You know what, I’m going to take it a step further: We’re done with this whole, “power off and store all electronic devises during landing and life off” bit. It’s dumb. We all know that, in 2013, my iPhone/iPod/iPad causes exactly zero stress to the airplane and its communications. People go crazy on airplanes, y’all. I know this to be true because I am a fairly normal, extremely logical human being but if someone so much as touches the back of my seat on a plane I lose my mind. We need all the distractions we can get on planes. Just let me read my book and listen to Arcade Fire, please. Otherwise I might stab someone like I did that guy who was taking up all of the outlets back at the airport I have no memory of that incident.
We had a layover in Albuquerque. Do you think the people of Albuquerque are happy about the success of Breaking Bad? I mean on the one hand it’s brought attention to a charming little town that was previously only been known as the place where Bugs Bunny missed his exit. On the other, that attention centers solely upon the sale of methamphetamine. I had been off the plane for less than 10 seconds before I tweeted out a meth-related joke. That can’t be the best thing for town morale. Even worse for town morale: We had been inside the Albuquerque airport for almost 30 minutes before I realized that we had, in fact, been in this airport before during our trip home from Seattle two years ago. That should be the town slogan: “Albuquerque: For Better or For Worse, You’ll Probably Forget You Were Here in a Week or So.”
We had enough time to eat so we sat down at the only restaurant in the airport for some overpriced bar food. Mind you, this was the middle of the afternoon on a Saturday, the airwaves are literally jam-packed with football games, and we were in a sports bar. And yet, the entertainment option that had been chosen for us on every screen was some local cable access show called “Pet TV.” It’s exactly what it sounds like. I died a little.
After a below average meal and some educational programing regarding the pros and cons of having a raccoon as a pet (mostly cons, I would say), we boarded our flight to Dallas. I tried to go all the way to the back of the plane so that at least no one would sit behind us and kick my seat (I may need to seek therapy regarding the seat kicking thing) but the flight attendant was standing in the back row and didn’t want to move. Of course, she moved out of the way on the double when the large family made their way back there and so we got to share yet another leg of our trip with the loud talkers. To top it off, there was another family sitting two rows in front of us who will clearly be the sort of family where the parents buy the kids beer as long as they promise to drink it at home. Not a lot of control with these kids. We were stuck between a very loud rock and a wild and crazy hard place.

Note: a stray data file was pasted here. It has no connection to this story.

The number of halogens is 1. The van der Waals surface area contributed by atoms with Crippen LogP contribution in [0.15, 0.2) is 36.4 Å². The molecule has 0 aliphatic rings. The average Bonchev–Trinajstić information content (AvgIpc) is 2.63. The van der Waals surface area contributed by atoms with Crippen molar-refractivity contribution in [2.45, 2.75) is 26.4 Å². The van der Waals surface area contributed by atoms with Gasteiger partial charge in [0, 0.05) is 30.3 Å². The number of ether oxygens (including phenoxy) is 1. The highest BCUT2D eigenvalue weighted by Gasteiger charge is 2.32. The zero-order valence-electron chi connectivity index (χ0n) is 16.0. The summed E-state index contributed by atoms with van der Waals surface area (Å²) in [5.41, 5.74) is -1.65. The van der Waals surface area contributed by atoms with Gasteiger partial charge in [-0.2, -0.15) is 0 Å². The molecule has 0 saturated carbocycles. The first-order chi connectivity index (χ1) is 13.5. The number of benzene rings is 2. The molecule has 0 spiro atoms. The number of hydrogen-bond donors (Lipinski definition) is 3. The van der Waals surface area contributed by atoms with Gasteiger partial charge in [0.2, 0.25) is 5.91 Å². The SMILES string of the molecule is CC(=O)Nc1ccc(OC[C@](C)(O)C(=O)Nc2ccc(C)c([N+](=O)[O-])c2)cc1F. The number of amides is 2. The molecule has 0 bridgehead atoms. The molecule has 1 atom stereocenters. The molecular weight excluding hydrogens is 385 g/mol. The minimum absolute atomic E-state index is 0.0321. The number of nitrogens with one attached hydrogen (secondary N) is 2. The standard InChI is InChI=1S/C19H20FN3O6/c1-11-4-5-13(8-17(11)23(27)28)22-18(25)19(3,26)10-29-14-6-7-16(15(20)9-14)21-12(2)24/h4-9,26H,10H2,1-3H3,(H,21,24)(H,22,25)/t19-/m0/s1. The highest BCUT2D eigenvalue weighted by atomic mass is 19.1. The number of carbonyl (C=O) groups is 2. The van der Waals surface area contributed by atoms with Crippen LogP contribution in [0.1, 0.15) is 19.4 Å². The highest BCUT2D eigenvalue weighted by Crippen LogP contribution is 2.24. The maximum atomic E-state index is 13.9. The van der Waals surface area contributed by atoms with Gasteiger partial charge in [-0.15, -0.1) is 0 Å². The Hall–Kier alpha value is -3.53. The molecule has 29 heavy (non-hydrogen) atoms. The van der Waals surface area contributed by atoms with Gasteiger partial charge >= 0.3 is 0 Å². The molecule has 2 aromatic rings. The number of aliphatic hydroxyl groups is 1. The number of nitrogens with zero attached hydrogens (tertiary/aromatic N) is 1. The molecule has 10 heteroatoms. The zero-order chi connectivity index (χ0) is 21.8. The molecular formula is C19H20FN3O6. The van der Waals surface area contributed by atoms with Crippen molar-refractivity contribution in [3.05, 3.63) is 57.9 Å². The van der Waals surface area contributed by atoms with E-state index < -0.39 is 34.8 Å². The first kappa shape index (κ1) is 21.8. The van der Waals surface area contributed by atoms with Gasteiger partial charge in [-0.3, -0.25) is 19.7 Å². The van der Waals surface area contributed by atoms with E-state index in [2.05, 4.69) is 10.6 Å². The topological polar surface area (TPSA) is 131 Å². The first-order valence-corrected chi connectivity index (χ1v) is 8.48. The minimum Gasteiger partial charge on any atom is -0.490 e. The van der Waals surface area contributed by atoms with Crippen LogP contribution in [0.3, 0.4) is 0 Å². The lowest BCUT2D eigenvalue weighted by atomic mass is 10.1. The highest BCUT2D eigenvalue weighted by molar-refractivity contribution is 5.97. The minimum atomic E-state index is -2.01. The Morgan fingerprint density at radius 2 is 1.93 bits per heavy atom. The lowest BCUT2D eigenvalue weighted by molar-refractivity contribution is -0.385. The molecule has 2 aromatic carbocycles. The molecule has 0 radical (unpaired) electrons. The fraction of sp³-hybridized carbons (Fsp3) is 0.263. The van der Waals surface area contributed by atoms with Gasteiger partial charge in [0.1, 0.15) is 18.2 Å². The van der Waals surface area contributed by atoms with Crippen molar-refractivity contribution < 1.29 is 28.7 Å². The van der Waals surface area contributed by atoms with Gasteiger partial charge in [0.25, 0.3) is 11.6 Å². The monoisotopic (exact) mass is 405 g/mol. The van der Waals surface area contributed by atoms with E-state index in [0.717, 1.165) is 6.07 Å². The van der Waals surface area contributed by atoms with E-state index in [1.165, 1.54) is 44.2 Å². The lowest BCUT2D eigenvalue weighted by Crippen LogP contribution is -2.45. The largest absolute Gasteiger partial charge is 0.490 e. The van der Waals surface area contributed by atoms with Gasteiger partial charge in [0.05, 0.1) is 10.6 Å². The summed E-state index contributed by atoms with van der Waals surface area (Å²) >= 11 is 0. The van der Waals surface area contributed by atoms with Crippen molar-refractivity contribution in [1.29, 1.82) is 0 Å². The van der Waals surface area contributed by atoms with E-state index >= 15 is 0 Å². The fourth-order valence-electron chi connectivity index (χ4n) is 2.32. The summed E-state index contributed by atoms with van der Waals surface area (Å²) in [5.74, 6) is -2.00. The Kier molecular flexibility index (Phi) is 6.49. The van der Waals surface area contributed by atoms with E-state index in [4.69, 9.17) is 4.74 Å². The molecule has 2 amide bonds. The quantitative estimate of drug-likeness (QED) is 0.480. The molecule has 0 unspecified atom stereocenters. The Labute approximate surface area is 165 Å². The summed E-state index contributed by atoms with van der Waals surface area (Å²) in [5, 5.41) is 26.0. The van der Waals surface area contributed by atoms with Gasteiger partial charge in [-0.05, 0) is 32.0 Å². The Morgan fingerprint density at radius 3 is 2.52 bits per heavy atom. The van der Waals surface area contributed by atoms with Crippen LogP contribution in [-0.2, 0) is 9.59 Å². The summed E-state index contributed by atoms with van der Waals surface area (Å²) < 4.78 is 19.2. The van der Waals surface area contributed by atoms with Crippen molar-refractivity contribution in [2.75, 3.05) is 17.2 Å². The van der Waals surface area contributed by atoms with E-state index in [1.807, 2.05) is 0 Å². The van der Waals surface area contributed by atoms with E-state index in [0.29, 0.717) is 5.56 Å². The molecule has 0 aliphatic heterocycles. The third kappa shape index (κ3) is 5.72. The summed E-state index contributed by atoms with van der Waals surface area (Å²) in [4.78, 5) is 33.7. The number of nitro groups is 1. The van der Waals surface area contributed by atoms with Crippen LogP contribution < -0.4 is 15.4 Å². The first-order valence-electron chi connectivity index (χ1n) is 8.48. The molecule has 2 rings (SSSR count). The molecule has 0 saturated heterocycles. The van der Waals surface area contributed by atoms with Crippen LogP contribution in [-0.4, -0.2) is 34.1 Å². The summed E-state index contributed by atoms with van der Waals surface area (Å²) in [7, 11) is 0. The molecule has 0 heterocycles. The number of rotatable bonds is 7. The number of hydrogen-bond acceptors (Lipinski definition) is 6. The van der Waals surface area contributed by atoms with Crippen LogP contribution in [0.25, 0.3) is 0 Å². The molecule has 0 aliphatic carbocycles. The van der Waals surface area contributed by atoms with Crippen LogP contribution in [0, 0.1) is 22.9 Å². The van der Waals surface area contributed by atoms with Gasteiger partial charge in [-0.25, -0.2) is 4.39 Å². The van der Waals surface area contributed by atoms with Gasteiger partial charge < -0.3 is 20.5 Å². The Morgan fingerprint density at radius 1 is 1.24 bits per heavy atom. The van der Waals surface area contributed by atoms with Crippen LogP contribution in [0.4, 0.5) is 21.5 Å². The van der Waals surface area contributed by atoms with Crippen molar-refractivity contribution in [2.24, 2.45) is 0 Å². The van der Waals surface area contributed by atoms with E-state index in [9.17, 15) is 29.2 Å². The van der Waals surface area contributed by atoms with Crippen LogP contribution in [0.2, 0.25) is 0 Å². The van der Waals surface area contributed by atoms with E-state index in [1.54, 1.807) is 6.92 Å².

Families with small kids should always be seated first. Always. Whether they go to the front or the back, it doesn’t matter to me, just as long as I have fair warning as to where they’re going to sit so that I can avoid them. Again, I work with kids, I love kids, and probably the next time I fly, I will have a kid in tow. But on planes, all bets are off. Welcome to the Thunderdome, y’all.
90 minutes and 376 seat kicks later, we rolled into the Dallas-Fort Worth airspace. My joy at being so close to home was immediately throttled, however, once the taxiing began and the guy in front of us began regaling his seatmate with tales of how he regularly drives while playing Candy Crush. I can’t decide whether I’m mad that this person is out on the road or happy that he’ll soon die in a one car accident. Probably a little of both.
Finally we de-boarded, navigated ourselves through Dallas Love Field to baggage claim, and into the loving arms of our giant baby boy who promptly spit up on Lindsey. It’s good to be home.
Our dog killed and ate a rabbit while we were gone, Brian